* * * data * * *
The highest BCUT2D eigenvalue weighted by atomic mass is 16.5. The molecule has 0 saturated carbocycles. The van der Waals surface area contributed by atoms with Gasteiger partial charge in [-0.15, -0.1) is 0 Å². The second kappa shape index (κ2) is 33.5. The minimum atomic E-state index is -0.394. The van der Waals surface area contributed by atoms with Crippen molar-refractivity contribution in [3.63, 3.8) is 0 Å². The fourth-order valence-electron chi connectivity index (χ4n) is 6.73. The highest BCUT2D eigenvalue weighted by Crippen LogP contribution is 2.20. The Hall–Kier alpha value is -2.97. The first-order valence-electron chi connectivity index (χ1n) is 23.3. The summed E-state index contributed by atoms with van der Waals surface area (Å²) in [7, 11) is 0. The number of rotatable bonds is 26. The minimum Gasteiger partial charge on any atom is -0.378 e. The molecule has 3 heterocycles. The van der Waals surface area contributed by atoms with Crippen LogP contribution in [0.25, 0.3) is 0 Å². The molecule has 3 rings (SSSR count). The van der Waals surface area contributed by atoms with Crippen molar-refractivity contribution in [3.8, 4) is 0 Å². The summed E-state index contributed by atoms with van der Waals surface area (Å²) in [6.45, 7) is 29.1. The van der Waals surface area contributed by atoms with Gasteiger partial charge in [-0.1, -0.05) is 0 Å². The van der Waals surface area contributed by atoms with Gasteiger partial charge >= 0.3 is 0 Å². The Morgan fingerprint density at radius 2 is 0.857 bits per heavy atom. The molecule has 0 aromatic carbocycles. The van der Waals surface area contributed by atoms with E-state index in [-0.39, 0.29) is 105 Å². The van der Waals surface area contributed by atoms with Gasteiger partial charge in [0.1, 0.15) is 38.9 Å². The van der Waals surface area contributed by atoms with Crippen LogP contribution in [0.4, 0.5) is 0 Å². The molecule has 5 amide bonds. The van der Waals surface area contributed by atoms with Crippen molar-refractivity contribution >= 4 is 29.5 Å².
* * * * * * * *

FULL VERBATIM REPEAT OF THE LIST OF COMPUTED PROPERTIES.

The highest BCUT2D eigenvalue weighted by atomic mass is 16.5. The molecule has 0 saturated carbocycles. The van der Waals surface area contributed by atoms with Gasteiger partial charge in [-0.15, -0.1) is 0 Å². The second kappa shape index (κ2) is 33.5. The minimum atomic E-state index is -0.394. The van der Waals surface area contributed by atoms with Crippen molar-refractivity contribution in [3.63, 3.8) is 0 Å². The fourth-order valence-electron chi connectivity index (χ4n) is 6.73. The highest BCUT2D eigenvalue weighted by Crippen LogP contribution is 2.20. The Hall–Kier alpha value is -2.97. The first-order valence-electron chi connectivity index (χ1n) is 23.3. The summed E-state index contributed by atoms with van der Waals surface area (Å²) in [7, 11) is 0. The number of rotatable bonds is 26. The minimum Gasteiger partial charge on any atom is -0.378 e. The molecule has 3 heterocycles. The van der Waals surface area contributed by atoms with Crippen LogP contribution in [0.25, 0.3) is 0 Å². The molecule has 3 rings (SSSR count). The van der Waals surface area contributed by atoms with Crippen molar-refractivity contribution in [3.8, 4) is 0 Å². The summed E-state index contributed by atoms with van der Waals surface area (Å²) in [6.45, 7) is 29.1. The van der Waals surface area contributed by atoms with Gasteiger partial charge in [-0.1, -0.05) is 0 Å². The van der Waals surface area contributed by atoms with Gasteiger partial charge >= 0.3 is 0 Å². The Morgan fingerprint density at radius 2 is 0.857 bits per heavy atom. The molecule has 0 aromatic carbocycles. The van der Waals surface area contributed by atoms with E-state index in [-0.39, 0.29) is 105 Å². The van der Waals surface area contributed by atoms with Gasteiger partial charge in [0.1, 0.15) is 38.9 Å². The van der Waals surface area contributed by atoms with Crippen LogP contribution in [0.4, 0.5) is 0 Å². The molecule has 5 amide bonds. The van der Waals surface area contributed by atoms with Crippen molar-refractivity contribution >= 4 is 29.5 Å².